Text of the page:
Who Should Be Screened for Lung Cancer

NYU Langone’s Lung Cancer Screening Program follows the screening guidelines agreed upon by most professional medical organizations:

  • age 55 to 74
  • at least a 30 pack-year smoking history—equivalent to smoking one pack a day for 30 years or 2 packs per day for 15 years
  • a current smoker or have quit smoking within the last 15 years

Some groups also recommend screening for individuals over age 50 who have at least a 20 pack-year smoking history, if they have additional risk factors for lung cancer.

If a doctor recommends that you be screened, a low-dose CT scan is performed to look for any signs of early-stage lung cancer. 

However, it is important to keep in mind that not everyone should be screened. CT scans are very sensitive tests that can pick up many “false positives”—abnormalities in the lungs, including small scars or tiny lymph nodes, that are not cancer and are unlikely to ever cause a problem. 

When detected on a CT scan, such abnormalities may need further evaluation, which may cause anxiety. Evaluation may include follow-up CT scans or, infrequently, biopsies or other procedures for what usually proves to be a non-cancerous finding.

It is important to screen only individuals with an increased risk for lung cancer. 

What Increases Risk for Lung Cancer

The single most important risk factor for lung cancer is cigarette smoking. Tobacco use accounts for almost 90 percent of all lung cancers. So if you have ever smoked, you have an increased chance of developing lung cancer. The longer you smoke and the more packs of cigarettes you smoke, the greater your risk for developing cancer.

Other risk factors that may put you at increased risk for lung cancer include:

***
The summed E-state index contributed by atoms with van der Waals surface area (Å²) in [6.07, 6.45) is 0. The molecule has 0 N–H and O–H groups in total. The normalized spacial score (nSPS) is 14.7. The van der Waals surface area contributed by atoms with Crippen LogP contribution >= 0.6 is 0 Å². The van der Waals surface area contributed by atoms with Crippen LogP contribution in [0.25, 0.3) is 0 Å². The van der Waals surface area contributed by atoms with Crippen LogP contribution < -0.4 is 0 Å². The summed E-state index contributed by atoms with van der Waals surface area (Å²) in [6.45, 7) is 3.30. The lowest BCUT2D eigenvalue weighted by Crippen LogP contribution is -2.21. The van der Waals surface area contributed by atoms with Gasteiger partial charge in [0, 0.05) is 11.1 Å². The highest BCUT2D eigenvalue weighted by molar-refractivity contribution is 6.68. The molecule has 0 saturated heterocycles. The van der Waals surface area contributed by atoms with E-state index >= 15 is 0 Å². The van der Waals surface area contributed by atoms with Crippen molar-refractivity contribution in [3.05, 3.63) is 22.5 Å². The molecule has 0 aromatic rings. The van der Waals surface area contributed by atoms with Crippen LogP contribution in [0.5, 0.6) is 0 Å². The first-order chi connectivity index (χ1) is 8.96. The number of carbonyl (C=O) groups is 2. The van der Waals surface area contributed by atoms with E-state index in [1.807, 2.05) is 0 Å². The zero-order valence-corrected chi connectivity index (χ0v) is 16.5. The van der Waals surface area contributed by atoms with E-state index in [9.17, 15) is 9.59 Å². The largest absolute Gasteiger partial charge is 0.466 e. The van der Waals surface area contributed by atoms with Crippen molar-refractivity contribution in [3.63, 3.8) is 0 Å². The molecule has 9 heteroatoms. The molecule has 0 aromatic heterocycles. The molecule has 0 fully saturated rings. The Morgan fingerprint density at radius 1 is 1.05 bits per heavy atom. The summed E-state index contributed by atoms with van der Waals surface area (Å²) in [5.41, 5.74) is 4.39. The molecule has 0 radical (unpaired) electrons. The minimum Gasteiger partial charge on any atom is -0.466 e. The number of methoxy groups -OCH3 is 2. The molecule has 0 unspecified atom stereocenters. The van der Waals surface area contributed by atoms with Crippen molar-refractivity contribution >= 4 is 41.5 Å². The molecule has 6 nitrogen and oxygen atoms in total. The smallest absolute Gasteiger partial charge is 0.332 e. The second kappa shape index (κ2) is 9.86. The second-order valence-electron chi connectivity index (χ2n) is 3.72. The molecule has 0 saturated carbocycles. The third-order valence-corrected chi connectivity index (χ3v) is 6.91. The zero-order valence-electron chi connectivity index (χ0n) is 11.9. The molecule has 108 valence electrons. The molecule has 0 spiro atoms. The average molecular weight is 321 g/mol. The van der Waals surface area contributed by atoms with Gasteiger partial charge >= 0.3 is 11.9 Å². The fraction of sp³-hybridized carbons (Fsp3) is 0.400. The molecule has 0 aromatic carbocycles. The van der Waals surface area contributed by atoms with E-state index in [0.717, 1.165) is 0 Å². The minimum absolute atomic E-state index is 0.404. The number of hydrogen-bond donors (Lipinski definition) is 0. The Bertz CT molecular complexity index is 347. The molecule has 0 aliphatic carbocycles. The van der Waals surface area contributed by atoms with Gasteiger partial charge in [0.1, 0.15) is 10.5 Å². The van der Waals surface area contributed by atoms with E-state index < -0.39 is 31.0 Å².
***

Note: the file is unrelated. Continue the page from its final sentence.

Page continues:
• exposure to radon, a radioactive gas that can exist in homes
  • exposure to asbestos, especially if exposure occurred in the workplace
  • significant exposure to second-hand smoke, either at home or at work
  • exposure to cancer-causing agents in the environment, especially occupational exposures
  • lung scarring from certain types of pneumonia or a diagnosis of chronic obstructive pulmonary disease (COPD) or emphysema
  • a first-degree relative, such as a parent or sibling, who has had lung cancer

Additional Considerations When Considering Screening 

Although the National Lung Cancer Screening Trial, a research study sponsored by the National Cancer Institute and published in 2011, showed that CT screening for lung cancer can save lives, many questions remain, such as who may benefit most from screening and how often should people be screened. The risk-benefit balance becomes increasingly unfavorable for individuals at lower risk for developing lung cancer, such as nonsmokers.

Some people undergo invasive diagnostic procedures as a result of lung cancer screening, and in some cases these tests lead to a diagnosis of cancer. In others, they confirm a benign condition. 

All invasive procedures performed based on the results of screening carry some risk of causing injury and even death, and the risks must be considered before deciding to undergo lung cancer screening.

You may also experience anxiety and concern resulting from false-positive tests, when a finding is identified on low-dose CT but proves not to be a cancer, as well as possible false security because of false-negative results. However, these issues have not yet been adequately studied.